He said that Northern fishermen have decided to stage a protest against a proposal by India to allow Indian fishermen to legally catch fish in Sri Lankan waters.Sahathevan noted that following recent talks held in New Delhi between Indian Prime Minister Narendra Modi and Prime Minister Ranil Wickremesinghe, a large number of Indian fishermen have been seen poaching in Sri Lankan waters. However Northern fishermen’s associations have said they have no faith in reaching a solution by having talks with Indian fishermen so they have rejected the proposal. He said that Northern fishermen continue to suffer as a result of Indian fishermen poaching in Sri Lankan waters and so they have now decided to stage a protest to draw attention to their concerns.Sahathevan said that Northern fishermen are willing to discuss the issue with Indian fishermen only if the Indian Government and Sri Lankan Government take part in the talks.He said that past experiences had shown that direct talks between Indian and Sri Lankan fishermen associations without Government participation have failed to produce results. Fishermen in the North have rejected a proposal to meet Indian fishermen to discuss a solution to the fishing issue and have decided to stage a protest on Wednesday against India.The Indian Government had called for talks between Sri Lankan and Tamil Nadu fishermen to discuss the fishermen issue. As a result he said the Northern fishermen will not agree for such talks and will announce their next step during the protest on Wednesday. (Colombo Gazette) Vinayagamoorthi Sahathevan, Consultant Fishermen Society Kilinochchi said that over 40 associations had met in the north over the weekend and discussed the fishermen issue. Audio Playerhttp://colombogazette.com/wp-content/uploads/2015/09/Vinayagamoorthi-Sahathevan-Consultant-Fishermen-Society-Kilinochchi.mp300:0000:0000:00Use Up/Down Arrow keys to increase or decrease volume.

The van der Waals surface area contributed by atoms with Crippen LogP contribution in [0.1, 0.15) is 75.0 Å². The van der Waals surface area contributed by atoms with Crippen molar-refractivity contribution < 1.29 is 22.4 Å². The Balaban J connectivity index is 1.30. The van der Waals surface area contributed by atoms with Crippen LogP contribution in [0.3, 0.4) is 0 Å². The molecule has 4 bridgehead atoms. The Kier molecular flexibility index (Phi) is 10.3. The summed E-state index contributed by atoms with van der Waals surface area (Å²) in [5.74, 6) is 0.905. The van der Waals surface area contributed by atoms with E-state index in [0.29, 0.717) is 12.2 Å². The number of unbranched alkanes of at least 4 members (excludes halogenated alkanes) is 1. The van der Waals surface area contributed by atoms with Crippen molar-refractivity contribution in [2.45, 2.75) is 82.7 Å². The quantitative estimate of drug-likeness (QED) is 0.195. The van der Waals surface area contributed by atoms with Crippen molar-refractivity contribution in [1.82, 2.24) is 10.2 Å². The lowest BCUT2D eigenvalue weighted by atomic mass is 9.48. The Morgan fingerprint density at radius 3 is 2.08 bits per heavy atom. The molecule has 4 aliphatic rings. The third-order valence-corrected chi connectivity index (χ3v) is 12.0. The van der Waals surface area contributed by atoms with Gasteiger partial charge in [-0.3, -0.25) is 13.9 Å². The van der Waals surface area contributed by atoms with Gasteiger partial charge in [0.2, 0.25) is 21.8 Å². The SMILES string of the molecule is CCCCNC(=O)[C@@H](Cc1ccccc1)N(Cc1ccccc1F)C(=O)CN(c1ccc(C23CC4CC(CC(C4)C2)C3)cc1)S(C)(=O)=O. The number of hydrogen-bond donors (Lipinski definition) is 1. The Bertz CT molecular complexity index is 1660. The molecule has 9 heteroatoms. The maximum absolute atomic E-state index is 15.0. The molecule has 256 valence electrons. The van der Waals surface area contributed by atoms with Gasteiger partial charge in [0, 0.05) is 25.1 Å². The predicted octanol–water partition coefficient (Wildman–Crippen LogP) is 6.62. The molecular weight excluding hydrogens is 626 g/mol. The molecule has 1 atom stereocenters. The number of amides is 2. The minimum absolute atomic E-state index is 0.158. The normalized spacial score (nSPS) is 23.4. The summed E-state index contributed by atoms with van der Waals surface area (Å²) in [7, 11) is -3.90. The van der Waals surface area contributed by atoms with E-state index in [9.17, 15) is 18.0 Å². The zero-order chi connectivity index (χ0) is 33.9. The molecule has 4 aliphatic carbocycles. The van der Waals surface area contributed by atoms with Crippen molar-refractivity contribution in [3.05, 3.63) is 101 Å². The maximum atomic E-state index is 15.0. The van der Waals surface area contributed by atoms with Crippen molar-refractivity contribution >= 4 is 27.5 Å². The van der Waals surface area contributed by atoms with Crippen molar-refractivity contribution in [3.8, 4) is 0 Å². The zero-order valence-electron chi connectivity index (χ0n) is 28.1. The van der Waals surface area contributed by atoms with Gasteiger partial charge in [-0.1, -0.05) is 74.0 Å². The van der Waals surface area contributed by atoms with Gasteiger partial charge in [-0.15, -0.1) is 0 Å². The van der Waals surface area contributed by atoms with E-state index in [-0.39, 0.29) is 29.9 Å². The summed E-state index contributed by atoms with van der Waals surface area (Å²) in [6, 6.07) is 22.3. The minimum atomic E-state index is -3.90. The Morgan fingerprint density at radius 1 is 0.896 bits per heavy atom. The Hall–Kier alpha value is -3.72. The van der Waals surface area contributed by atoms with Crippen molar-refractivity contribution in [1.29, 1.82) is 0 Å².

In his message on the Day, observed annually on 24 October, the anniversary of the entry into force in 1945 of the Charter of the United Nations, Mr. Ban acknowledged that millions of people continue to suffer deplorable exploitation through bonded labour, human trafficking, sexual slavery or unsafe conditions in factories, fields and mines while the global economy remains an uneven playing field. “The founding of the United Nations was a solemn pledge to the world’s people to end such assaults on human dignity, and lead the way to a better future,” he said. “There have been painful setbacks, and there is much work ahead to realize the Charter’s vision. But we can take heart from our achievements.” Among those achievements, Mr. Ban noted, were the UN Millennium Development Goals (MDGs) which had “inspired the most successful anti-poverty campaign ever,” numerous UN treaties addressing inequality, torture, and racism, and the on-the-ground work of UN peacekeepers and humanitarian workers. “At this critical moment, let us reaffirm our commitment to empowering the marginalized and vulnerable,” the Secretary- General concluded.“On United Nations Day, I call on Governments and individuals to work in common cause for the common good.” UN Office in Geneva (UNOG) marks UN Day. The event brought together staff from across the UN system in a formation reading “UN 70”, a reference to the Organization’s 70th anniversary, which will be observed in 2015. UN Photo/Jean-Marc Ferré Top Afghan singers perform at a concert in Kabul to mark UN Day highlighting the United Nations’ work in support of the people and government of Afghanistan. Photo: Fardin Waezi/UNAMA UNIFIL Head of Mission and Force Commander Major-General Luciano lays a wreath at the UNIFIL cenotaph in memory of fallen peacekeepers on UN Day. Photo: UNIFIL Ahead of UN Day, members of battalions from Japan, Bangladesh, Ghana and Nepal serving with the UN Mission in South Sudan (UNMISS) take part in the first round of a tug of war contest. UN Photo/JC McIlwaine Top Afghan singers perform at a concert in Kabul to mark UN Day highlighting the United Nations’ work in support of the people and government of Afghanistan. Photo: Fardin Waezi/UNAMA Ahead of UN Day, members of battalions from Japan, Bangladesh, Ghana and Nepal serving with the UN Mission in South Sudan (UNMISS) take part in the first round of a tug of war contest. UN Photo/JC McIlwaine As part of UN Day celebrations, UNAMID and UN Agencies organized a photo exhibition in El Fasher, North Darfur. Photo by Mohamed Mahady/UNAMID Top Afghan singers perform at a concert in Kabul to mark UN Day highlighting the United Nations’ work in support of the people and government of Afghanistan. Photo: Fardin Waezi/UNAMA ‹ ›The 24th of October has been celebrated as United Nations Day since 1948. In 1971, the General Assembly recommended that the day be observed by Member States as a public holiday. As part of the observance of the Day, the UN’s Department of Public Information organized a concert, to be held in the newly-renovated General Assembly Hall at UN Headquarters in New York, featuring world-renowned concert pianist and UN Messenger of Peace, Lang Lang, and 16-time Grammy Award-winner, Sting. Performing with Lang Lang will be an international youth orchestra representing five continents, assembled especially for the occasion, to be conducted by Manuel López-Gómez. Manuel López-Gómez, as well as many of the youth musicians hail from the renowned El Sistema programme, which provides music education to children from poor social-economic backgrounds. As such, the concert offers an opportunity to highlight the United Nations’ focus on youth and the education of global citizens. It also marks an important milestone during the yearlong global observance of the 70th anniversary of the Organization.